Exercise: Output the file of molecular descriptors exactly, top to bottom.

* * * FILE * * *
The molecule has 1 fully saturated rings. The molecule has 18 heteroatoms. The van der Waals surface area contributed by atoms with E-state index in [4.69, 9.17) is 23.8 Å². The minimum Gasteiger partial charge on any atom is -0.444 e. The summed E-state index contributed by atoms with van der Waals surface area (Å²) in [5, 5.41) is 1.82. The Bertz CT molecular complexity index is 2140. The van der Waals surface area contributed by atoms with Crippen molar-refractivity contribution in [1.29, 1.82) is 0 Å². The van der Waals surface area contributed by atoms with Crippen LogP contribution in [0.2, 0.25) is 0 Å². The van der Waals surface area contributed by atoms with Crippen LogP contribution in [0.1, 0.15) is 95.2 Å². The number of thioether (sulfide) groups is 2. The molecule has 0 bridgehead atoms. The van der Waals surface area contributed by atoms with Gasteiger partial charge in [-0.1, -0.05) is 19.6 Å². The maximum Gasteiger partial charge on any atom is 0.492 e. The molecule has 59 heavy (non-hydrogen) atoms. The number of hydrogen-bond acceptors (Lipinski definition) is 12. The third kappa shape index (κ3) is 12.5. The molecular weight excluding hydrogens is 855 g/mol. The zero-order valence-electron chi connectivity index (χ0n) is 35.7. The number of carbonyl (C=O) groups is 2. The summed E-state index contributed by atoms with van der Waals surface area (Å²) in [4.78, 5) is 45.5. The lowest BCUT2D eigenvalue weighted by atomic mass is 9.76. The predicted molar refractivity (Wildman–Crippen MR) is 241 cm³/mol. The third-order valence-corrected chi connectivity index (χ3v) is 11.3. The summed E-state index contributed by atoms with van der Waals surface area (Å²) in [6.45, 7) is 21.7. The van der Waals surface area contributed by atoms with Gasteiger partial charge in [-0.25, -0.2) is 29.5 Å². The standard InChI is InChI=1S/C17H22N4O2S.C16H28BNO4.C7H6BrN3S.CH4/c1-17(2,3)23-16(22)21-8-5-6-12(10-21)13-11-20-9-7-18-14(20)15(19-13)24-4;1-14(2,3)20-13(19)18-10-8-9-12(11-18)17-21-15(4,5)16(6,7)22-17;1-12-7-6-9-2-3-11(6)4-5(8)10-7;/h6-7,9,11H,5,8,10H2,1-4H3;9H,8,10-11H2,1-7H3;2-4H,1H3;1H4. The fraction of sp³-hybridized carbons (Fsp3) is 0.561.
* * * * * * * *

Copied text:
The molecule has 1 fully saturated rings. The molecule has 18 heteroatoms. The van der Waals surface area contributed by atoms with E-state index in [4.69, 9.17) is 23.8 Å². The minimum Gasteiger partial charge on any atom is -0.444 e. The summed E-state index contributed by atoms with van der Waals surface area (Å²) in [5, 5.41) is 1.82. The Bertz CT molecular complexity index is 2140. The van der Waals surface area contributed by atoms with Crippen molar-refractivity contribution in [1.29, 1.82) is 0 Å². The van der Waals surface area contributed by atoms with Crippen LogP contribution in [0.2, 0.25) is 0 Å². The van der Waals surface area contributed by atoms with Crippen LogP contribution in [0.1, 0.15) is 95.2 Å². The number of thioether (sulfide) groups is 2. The molecule has 0 bridgehead atoms. The van der Waals surface area contributed by atoms with Gasteiger partial charge in [-0.1, -0.05) is 19.6 Å². The maximum Gasteiger partial charge on any atom is 0.492 e. The molecule has 59 heavy (non-hydrogen) atoms. The number of hydrogen-bond acceptors (Lipinski definition) is 12. The third kappa shape index (κ3) is 12.5. The molecular weight excluding hydrogens is 855 g/mol. The zero-order valence-electron chi connectivity index (χ0n) is 35.7. The number of carbonyl (C=O) groups is 2. The summed E-state index contributed by atoms with van der Waals surface area (Å²) in [4.78, 5) is 45.5. The lowest BCUT2D eigenvalue weighted by atomic mass is 9.76. The predicted molar refractivity (Wildman–Crippen MR) is 241 cm³/mol. The third-order valence-corrected chi connectivity index (χ3v) is 11.3. The summed E-state index contributed by atoms with van der Waals surface area (Å²) in [6.45, 7) is 21.7. The van der Waals surface area contributed by atoms with Gasteiger partial charge in [-0.25, -0.2) is 29.5 Å². The standard InChI is InChI=1S/C17H22N4O2S.C16H28BNO4.C7H6BrN3S.CH4/c1-17(2,3)23-16(22)21-8-5-6-12(10-21)13-11-20-9-7-18-14(20)15(19-13)24-4;1-14(2,3)20-13(19)18-10-8-9-12(11-18)17-21-15(4,5)16(6,7)22-17;1-12-7-6-9-2-3-11(6)4-5(8)10-7;/h6-7,9,11H,5,8,10H2,1-4H3;9H,8,10-11H2,1-7H3;2-4H,1H3;1H4. The fraction of sp³-hybridized carbons (Fsp3) is 0.561.